Luxury Has A Name: Harry Winston - The King Of Diamonds

Harry Winston is considered one of the greatest jewelers of the 20th century, the undisputed King of Diamonds. He transformed rough diamonds into absolute wonders.

In Harry Winston's hands, through which the most famous diamonds in the world passed, the precious gems became pieces of art, masterpieces with an innovative design inspired, even dictated, by the beauty of the stones that fascinated him. For him, the stone was the heart of the jewel, not a simple accessory mounted on the precious metal.

Known during his lifetime as the King of Diamonds, Harry Winston was not only one of the greatest jewelers in history but also one of the most important diamond collectors in the world.

Harry Winston - The Success Story Of An Immigrant
His story begins with the success of European immigrants who left for America at the turn of the 19th and 20th centuries. His Ukrainian Jewish parents emigrated to the United States in 1890. In the same year, his father, Jakob, opened a small jewelry repair shop in Manhattan.

Harry Winston was born six years later, on March 1, 1896. He grew up under the guidance of his father, who took him to his workshop and taught him all about jewelry. In time, Harry became a real master in the art of jewelry making.

Harry's mother died when he was seven years old, the family moved to California. One of the most famous stories about the origins of the jeweler Harry Winston dates back to those years.

"The legend," says that when he was only 12 years old, Harry discovered in a pawnshop a very precious ring with a two-carat emerald. Recognizing its value, he bought it for only 25 cents, because the ignorant seller thought he had a simple tin in front of him. He sold it the next day for $800. And if that's not true, the story confirms a later fact: Harry Winston really had a very good eye for gems.
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An Obsession With A Happy Ending

From a young age, Harry Winston was fascinated by diamonds, even obsessed, so much so that his father warned him that this obsession might end up controlling his life. That's how it was, but no one would have guessed ... In 1914 he returned to New York, where he opened his own jewelry repair shop. Two years later, with the $ 2,000 he had saved, he founded Premier Diamond and began trading on the New York diamond exchange.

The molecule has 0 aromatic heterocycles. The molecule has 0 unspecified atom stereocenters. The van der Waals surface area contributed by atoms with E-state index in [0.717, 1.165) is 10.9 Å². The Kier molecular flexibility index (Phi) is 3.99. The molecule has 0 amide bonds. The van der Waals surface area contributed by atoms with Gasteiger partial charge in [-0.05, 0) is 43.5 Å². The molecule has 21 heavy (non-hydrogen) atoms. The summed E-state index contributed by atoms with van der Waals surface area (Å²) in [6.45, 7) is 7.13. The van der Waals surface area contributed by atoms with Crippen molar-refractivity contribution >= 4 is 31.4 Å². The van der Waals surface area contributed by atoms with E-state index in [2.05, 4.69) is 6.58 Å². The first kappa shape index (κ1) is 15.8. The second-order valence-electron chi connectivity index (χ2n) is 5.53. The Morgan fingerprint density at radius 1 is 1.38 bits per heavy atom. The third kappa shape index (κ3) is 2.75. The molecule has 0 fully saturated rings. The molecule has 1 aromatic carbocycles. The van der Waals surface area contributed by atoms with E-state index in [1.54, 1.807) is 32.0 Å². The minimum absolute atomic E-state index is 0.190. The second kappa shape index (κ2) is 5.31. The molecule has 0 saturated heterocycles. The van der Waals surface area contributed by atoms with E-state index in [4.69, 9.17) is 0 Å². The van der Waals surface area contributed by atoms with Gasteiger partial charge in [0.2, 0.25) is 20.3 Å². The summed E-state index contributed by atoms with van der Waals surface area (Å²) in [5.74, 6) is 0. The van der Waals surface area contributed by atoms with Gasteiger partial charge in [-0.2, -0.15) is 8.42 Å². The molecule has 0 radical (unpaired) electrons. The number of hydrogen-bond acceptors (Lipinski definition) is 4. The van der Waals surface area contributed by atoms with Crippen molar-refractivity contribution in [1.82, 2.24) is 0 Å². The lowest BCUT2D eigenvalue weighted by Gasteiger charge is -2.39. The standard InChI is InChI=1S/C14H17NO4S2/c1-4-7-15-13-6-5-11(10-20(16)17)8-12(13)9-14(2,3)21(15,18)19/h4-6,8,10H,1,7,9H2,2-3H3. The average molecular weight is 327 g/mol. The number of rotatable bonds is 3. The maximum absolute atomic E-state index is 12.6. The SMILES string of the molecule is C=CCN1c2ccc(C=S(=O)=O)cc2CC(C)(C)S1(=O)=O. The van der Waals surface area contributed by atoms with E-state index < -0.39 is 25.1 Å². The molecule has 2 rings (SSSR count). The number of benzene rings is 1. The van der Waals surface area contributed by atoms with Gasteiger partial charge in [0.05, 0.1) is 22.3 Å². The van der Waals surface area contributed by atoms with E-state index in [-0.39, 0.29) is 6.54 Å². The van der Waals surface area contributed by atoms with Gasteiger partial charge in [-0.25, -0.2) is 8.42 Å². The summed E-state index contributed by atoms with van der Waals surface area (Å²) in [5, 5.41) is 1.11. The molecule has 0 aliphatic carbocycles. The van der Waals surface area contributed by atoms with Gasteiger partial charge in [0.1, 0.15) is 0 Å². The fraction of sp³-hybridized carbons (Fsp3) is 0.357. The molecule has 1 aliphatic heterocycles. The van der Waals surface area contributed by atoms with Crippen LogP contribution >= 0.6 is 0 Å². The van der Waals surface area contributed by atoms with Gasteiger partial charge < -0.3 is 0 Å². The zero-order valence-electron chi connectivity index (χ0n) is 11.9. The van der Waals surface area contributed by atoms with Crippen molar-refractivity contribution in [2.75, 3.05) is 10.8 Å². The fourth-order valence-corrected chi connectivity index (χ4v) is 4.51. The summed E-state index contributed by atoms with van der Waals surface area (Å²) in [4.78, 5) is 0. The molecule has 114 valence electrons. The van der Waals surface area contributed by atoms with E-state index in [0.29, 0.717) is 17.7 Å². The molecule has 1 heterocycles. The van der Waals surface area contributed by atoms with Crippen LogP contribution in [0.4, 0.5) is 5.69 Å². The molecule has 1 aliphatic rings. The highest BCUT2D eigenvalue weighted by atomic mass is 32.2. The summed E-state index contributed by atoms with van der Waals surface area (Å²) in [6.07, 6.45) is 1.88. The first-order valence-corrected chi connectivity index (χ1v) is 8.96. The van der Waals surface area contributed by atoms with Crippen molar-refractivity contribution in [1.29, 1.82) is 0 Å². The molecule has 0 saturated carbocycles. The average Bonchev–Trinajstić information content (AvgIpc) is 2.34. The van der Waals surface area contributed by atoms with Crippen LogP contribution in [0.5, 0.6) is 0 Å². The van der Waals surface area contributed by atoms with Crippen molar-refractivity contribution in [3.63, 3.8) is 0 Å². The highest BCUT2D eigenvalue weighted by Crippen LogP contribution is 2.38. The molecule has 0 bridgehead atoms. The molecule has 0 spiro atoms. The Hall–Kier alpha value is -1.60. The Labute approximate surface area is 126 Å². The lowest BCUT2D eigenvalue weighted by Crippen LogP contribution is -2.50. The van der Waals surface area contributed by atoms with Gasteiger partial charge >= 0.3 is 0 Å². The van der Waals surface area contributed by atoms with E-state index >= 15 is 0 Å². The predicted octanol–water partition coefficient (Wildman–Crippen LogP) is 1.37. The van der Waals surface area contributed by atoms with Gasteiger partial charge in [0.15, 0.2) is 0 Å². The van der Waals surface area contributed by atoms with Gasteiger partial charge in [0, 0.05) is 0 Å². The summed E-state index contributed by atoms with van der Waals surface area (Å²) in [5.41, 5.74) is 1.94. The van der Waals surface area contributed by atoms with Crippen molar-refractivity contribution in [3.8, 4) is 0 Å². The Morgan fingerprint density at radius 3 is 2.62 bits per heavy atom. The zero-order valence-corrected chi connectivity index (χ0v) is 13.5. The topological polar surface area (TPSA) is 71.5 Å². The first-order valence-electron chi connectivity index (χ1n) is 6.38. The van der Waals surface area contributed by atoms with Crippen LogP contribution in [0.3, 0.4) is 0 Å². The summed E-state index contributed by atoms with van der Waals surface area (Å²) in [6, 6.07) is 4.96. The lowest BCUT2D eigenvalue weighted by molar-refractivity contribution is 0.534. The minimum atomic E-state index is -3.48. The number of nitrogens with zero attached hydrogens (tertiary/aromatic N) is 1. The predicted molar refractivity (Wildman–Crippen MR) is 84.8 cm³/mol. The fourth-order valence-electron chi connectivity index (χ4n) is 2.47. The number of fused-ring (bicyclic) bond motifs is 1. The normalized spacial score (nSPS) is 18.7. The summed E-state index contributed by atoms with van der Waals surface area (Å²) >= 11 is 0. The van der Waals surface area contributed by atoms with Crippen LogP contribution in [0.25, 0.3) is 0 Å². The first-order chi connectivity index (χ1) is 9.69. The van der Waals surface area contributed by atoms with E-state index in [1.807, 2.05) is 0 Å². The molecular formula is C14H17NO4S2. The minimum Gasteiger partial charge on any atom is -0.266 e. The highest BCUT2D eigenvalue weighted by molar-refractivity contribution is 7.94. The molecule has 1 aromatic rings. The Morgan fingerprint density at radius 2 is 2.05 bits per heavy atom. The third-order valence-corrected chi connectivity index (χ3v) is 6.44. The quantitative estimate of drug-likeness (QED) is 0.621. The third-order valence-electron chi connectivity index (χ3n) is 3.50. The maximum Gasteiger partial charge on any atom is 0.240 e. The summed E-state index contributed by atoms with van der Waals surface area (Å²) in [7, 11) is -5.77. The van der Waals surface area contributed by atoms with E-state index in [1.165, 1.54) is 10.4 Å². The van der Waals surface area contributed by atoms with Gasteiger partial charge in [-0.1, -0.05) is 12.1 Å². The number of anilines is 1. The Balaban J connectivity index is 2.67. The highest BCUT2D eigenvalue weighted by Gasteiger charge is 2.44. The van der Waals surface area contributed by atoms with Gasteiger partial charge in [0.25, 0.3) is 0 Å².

He was helped by the experience acquired until then, but also by the eye trained in identifying the precious stones and their potential. In just two years, the company Winston became wealthy - but for a short time, because he was robbed by one of his employees and went bankrupt.

Harry Winston did not give up and discovered a new way to do business in the diamond market. He began to participate in post-mortem auctions when in many cases valuable jewelry could be purchased at ridiculous prices just because it was considered old-fashioned. But Winston took the jewelry, refurbished it, gave it a modern look, and then sold it for much larger sums. That's how he ended up buying whole jewelry collections.

In 1925, Harry Winston bought the collection of Rebecca Darlington Stoddard, the heiress of a mining empire, for one million dollars, and in 1926, that of Arabella Huntington, the wife of tycoon Collis P. Huntington, for two million dollars.

Harry Winston processed the purchased pieces (valuable anyway, many of them being Cartier jewelry), but he remodeled them into innovative pieces, for which new and old rich Americans were willing to pay a lot of money.

Luxury Has A Name - Harry Winton


In 1932, the jeweler officially founded the company that took his name.

Harry Winston has become synonymous with sophisticated luxury, with innovation in the art of jewelry, but especially with diamonds.

Famous among American high life, Harry Winston started a new trend in 1944, when he was the first to lend a set of jewelry to an actress for the Oscars.

Jennifer Jones, winner of the Academy Award for Best Actress that year, shone on the red carpet wearing jewelry created by Harry Winston.

Then, in 1953, Harry Winston's name appeared on the lips of Marilyn Monroe (in the movie "Gentlemen Prefer Blondes"), in the lyrics of the famous song "Diamonds are a woman's best friends". And so those who didn't know him before heard of Harry Winston and his diamonds.

Harry Winston Collection

In 1935, Harry Winston completed the transaction that made him truly famous in his guild. He bought the Jonker diamond, a 726-carat stone (then the seventh-largest diamond in the world) for $700,000. Then he decided to send it to New York (Johannesburg) ... by post/mail!

For just 64 cents, one of the most valuable gems in the world has crossed the Atlantic incognito. Winston then paid $30,000 for the cleavage of the stone, which resulted in a 125-carat diamond and 12 other diamonds, sold for two million dollars.

Harry Winston's passion for diamonds - and his desire to always be the first to buy new stones - even led him to embark on an adventure in South America. In 1938, Winston read in a newspaper that a 726-carat rough diamond had been discovered in Brazil.

To ensure that the gem would not fall into the hands of another jeweler, Harry Winston boarded the plane and set off in search of the stone.

The Vargas diamond also made its place in the Winston collection. The largest gem ever bought by the American jeweler was the one known as Sierra Leone, a 970-carat rough diamond (the third-largest diamond ever discovered). Of these, Harry Winston made no less than 17 stones, the largest of which was 143 carats.

In 1966, Harry Winston bought another valuable 241-carat rough diamond, which he turned into a 70-carat pear-shaped stone. The remarkable piece was bought by the actor Richard Burton for his wife, Elizabeth Taylor, and today it is known as the Taylor-Burton diamond.

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